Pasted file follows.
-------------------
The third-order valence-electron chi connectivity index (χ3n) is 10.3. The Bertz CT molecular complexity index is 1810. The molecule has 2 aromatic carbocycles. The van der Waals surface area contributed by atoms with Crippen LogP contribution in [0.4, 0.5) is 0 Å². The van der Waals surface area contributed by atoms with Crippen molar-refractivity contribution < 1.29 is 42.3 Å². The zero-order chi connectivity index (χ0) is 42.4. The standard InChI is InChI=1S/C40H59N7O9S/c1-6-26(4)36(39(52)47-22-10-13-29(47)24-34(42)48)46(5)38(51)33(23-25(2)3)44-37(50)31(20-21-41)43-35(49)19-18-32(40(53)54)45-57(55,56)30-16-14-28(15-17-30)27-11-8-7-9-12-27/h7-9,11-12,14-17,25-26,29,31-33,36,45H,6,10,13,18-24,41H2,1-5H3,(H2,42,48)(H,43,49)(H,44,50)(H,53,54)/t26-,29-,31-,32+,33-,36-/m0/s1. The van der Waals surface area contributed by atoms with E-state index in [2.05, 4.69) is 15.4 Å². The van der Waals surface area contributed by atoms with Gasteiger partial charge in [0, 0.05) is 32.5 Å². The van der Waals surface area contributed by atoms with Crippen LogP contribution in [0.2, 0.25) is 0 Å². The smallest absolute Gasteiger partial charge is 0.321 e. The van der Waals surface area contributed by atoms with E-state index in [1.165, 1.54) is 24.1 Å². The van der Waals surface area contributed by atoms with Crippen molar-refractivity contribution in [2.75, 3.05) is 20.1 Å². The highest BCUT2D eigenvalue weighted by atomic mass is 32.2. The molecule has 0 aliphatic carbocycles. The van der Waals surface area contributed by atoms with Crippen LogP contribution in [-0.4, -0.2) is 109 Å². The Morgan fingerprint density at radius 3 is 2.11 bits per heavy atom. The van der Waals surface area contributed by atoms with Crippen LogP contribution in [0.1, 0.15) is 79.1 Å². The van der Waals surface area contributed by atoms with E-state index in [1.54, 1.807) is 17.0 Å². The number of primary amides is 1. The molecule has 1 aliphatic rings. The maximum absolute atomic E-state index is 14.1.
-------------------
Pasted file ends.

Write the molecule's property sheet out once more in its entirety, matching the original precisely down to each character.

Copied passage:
The third-order valence-electron chi connectivity index (χ3n) is 10.3. The Bertz CT molecular complexity index is 1810. The molecule has 2 aromatic carbocycles. The van der Waals surface area contributed by atoms with Crippen LogP contribution in [0.4, 0.5) is 0 Å². The van der Waals surface area contributed by atoms with Crippen molar-refractivity contribution < 1.29 is 42.3 Å². The zero-order chi connectivity index (χ0) is 42.4. The standard InChI is InChI=1S/C40H59N7O9S/c1-6-26(4)36(39(52)47-22-10-13-29(47)24-34(42)48)46(5)38(51)33(23-25(2)3)44-37(50)31(20-21-41)43-35(49)19-18-32(40(53)54)45-57(55,56)30-16-14-28(15-17-30)27-11-8-7-9-12-27/h7-9,11-12,14-17,25-26,29,31-33,36,45H,6,10,13,18-24,41H2,1-5H3,(H2,42,48)(H,43,49)(H,44,50)(H,53,54)/t26-,29-,31-,32+,33-,36-/m0/s1. The van der Waals surface area contributed by atoms with E-state index in [2.05, 4.69) is 15.4 Å². The van der Waals surface area contributed by atoms with Gasteiger partial charge in [0, 0.05) is 32.5 Å². The van der Waals surface area contributed by atoms with Crippen LogP contribution in [0.2, 0.25) is 0 Å². The smallest absolute Gasteiger partial charge is 0.321 e. The van der Waals surface area contributed by atoms with E-state index in [1.165, 1.54) is 24.1 Å². The van der Waals surface area contributed by atoms with Crippen molar-refractivity contribution in [2.75, 3.05) is 20.1 Å². The highest BCUT2D eigenvalue weighted by atomic mass is 32.2. The molecule has 0 aliphatic carbocycles. The van der Waals surface area contributed by atoms with Crippen LogP contribution in [-0.4, -0.2) is 109 Å². The Morgan fingerprint density at radius 3 is 2.11 bits per heavy atom. The van der Waals surface area contributed by atoms with Crippen LogP contribution in [0.1, 0.15) is 79.1 Å². The van der Waals surface area contributed by atoms with E-state index in [1.54, 1.807) is 17.0 Å². The number of primary amides is 1. The molecule has 1 aliphatic rings. The maximum absolute atomic E-state index is 14.1.